Thailand, Sri Lanka and the Maldives are among the most popular holiday destinations for Germans. But after the devastation wrought on these and other Asian resorts by the tsunamis, will Germans still go there in droves?
On Thailand's Patong Beach, tourism goes on
When the first post-tsunami photos of German tourists relaxing on Thai beaches emerged, they prompted a general feeling of shock and indignation. How can they swim and sunbathe as if nothing happened, while on other beaches, rescue workers are still searching for the bodies of those killed by the giant waves?
The German mass-circulation daily Bild brought the matter to a point when it asked: "Is it still morally acceptable to vacation in Thailand or other affected countries?"
For the president of the German travel operators' federation, the answer is: "Yes."
Westerners taking a sunbath at Patong Beach, Phuket province, Thailand on Saturday
"Aside from the help that's coming from all over the world for reconstruction in the affected areas, the best form of support is for tourists to start traveling in those countries again as soon as possible," said Klaus Laepple. "These countries should not be punished a second time through a travel boycott, because many of the locals are, to a large extent, dependent on tourism. A person who works in one of the big hotels, for example, can feed their entire family."
While the top priority in the affected regions remains humanitarian aid, the Federal Association of the German Tourism Industry (BTW) said that this week damage assessment is being carried out in the main tourism areas to decide which hotels need to be torn down and which ones only need to be renovated before they can re-open.
In the Maldives, for example, 70 percent of hotels are reported to be in good condition.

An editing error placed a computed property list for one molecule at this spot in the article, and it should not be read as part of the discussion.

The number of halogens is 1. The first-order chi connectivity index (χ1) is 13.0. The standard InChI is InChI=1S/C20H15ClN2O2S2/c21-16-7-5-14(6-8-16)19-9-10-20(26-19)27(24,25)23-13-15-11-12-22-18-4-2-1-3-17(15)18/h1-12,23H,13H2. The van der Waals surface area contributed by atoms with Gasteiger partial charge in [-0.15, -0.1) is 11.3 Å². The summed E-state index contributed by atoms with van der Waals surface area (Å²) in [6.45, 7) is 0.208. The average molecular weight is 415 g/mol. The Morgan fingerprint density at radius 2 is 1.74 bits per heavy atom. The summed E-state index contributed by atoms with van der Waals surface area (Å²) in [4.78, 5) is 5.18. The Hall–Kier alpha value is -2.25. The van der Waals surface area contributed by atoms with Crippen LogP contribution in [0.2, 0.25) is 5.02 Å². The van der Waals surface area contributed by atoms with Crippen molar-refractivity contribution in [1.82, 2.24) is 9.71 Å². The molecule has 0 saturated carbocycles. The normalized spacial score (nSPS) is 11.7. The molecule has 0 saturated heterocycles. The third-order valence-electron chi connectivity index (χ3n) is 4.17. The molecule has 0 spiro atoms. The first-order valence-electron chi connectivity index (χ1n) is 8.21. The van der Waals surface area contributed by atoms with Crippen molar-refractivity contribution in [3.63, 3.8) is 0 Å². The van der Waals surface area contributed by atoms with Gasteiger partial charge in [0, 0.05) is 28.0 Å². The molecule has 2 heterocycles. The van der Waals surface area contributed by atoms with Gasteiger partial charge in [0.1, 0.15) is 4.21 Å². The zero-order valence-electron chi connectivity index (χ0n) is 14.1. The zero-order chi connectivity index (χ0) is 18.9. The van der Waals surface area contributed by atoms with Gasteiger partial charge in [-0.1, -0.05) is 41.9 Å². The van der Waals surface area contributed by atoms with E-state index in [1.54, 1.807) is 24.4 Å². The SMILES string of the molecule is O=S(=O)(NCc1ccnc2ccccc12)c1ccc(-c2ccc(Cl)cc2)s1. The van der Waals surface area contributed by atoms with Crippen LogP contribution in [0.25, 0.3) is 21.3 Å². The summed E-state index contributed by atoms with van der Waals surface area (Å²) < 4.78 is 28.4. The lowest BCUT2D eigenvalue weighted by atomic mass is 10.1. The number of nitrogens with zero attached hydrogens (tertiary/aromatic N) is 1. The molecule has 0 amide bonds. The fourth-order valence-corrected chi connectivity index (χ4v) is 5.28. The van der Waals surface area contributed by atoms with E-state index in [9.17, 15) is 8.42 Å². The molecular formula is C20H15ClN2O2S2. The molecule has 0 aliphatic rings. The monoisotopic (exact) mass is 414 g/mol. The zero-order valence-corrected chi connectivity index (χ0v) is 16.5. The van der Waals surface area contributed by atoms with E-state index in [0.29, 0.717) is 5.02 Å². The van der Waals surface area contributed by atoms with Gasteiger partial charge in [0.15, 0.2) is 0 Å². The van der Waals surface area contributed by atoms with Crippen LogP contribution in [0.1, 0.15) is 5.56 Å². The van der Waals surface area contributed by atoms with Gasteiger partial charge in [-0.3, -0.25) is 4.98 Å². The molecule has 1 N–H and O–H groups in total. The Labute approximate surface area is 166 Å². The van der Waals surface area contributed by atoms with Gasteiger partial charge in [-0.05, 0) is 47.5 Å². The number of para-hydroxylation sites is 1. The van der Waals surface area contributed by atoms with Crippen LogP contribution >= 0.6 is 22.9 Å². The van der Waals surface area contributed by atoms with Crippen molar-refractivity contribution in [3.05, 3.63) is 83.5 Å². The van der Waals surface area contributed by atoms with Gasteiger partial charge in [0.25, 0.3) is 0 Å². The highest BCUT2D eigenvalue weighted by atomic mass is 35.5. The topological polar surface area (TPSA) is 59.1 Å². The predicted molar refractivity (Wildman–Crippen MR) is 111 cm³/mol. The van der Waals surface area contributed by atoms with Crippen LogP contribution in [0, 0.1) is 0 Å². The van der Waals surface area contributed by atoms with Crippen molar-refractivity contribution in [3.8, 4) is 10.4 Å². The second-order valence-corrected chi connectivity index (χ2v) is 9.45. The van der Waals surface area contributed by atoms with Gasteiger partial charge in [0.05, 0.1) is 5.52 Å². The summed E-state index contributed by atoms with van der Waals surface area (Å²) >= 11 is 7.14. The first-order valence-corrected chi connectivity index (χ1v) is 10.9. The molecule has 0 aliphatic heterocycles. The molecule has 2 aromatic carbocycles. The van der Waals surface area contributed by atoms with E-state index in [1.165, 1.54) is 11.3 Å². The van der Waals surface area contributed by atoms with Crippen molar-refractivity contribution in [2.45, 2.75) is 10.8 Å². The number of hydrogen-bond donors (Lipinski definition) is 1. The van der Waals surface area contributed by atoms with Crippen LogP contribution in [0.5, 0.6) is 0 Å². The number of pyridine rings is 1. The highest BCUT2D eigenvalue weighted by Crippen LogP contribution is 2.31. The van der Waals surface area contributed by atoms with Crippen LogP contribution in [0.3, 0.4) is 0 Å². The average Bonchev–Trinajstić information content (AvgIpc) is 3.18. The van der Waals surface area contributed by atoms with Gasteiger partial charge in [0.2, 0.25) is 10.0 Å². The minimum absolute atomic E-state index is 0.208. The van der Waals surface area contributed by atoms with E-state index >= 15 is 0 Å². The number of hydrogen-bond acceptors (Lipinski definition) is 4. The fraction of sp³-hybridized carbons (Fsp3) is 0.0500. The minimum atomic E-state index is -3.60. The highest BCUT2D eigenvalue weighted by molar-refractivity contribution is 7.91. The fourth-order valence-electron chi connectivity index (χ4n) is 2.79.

Kandolhudhoo Island, Maldives, on Sunday: Many resorts on the islands suffered only light damage.
"Trips to the Maldives have been going ahead as planned since Jan. 1," said Volker Böttcher, spokesman for German tour operator TUI. "However, we've put all our packages to Sri Lanka, Phuket, and Khao Lak in Thailand on hold until the end of January, and once that time comes, we'll reassess the situation and decide what to do."
TUI customers booked on holidays to the affected region can choose to have a refund, or be re-routed to an alternative destination. Between 70 and 80 percent of customers are choosing the latter, the company said. Among the places they can now travel to are Mexico, the Caribbean, the Canary Islands -- and Thailand.
Well-known destinations on Thailand's east coast and along the Gulf of Thailand -- resorts such as Koh Samui, Hua Hin, and Pattaya -- were untouched by the tsunamis, though some experts say European tourists would likely have to overcome a sizeable psychological barrier to go there. Repeated media images of unsuspecting tourists being engulfed by a rush of water, devastated luxury resorts, and rescue workers involved in the grim task of finding and burying the dead have left their impact.
Patong Beach in Phuket the day that disaster struck: Such scenes were limited to the country's west coast.
"Anyone in Germany who's been following the news reports about the catastrophe and who maybe doesn't have a good idea of Thailand's geography has, unfortunately, been left with the impression that the whole country is a wasteland," said one Berlin-based travel agent specializing in Asian destinations.
Still, experts say the extent to which tourism in the affected countries will be damaged depends on how long fear remains present in the minds of potential tourists.
"When it comes to such one-off events like the tsunamis, travelers typically have very short memories," Horst W. Opaschowski, head of the BAT leisure research institute in Hamburg told the Welt am Sonntag. "Our experience shows that, after a year, most people will have forgotten about it."
That has given tourism experts reason to hope that the tsunami disaster won't further burden the tourism industry as a whole, especially since it has just begun to emerge from the shadow of a long downturn caused by the Sept. 11, 2001 terrorist attacks, as well as the attacks in 2002 on Bali, Indonesia, and Djerba, Tunisia.
Members of the Tunisian Jewish community look at the fire damage in the Ghriba synagogue in Djerba, Tunisia, on April 12, 2002.
"Events of nature can be judged as such. They're contained to certain regions, and the phenomenon is explainable," said Tobias Jüngert, spokesperson for the BTW.
"With the threat of terrorism after September 11 or after the attacks in Djerba, the fear of further attacks was much larger. It's impossible to narrow down or contain the motives of the attackers, the location of the attack or any possible repeats. These two incidents really hurt the industry, but we're in no way predicting any similar consequences as a result of the flood catastrophe."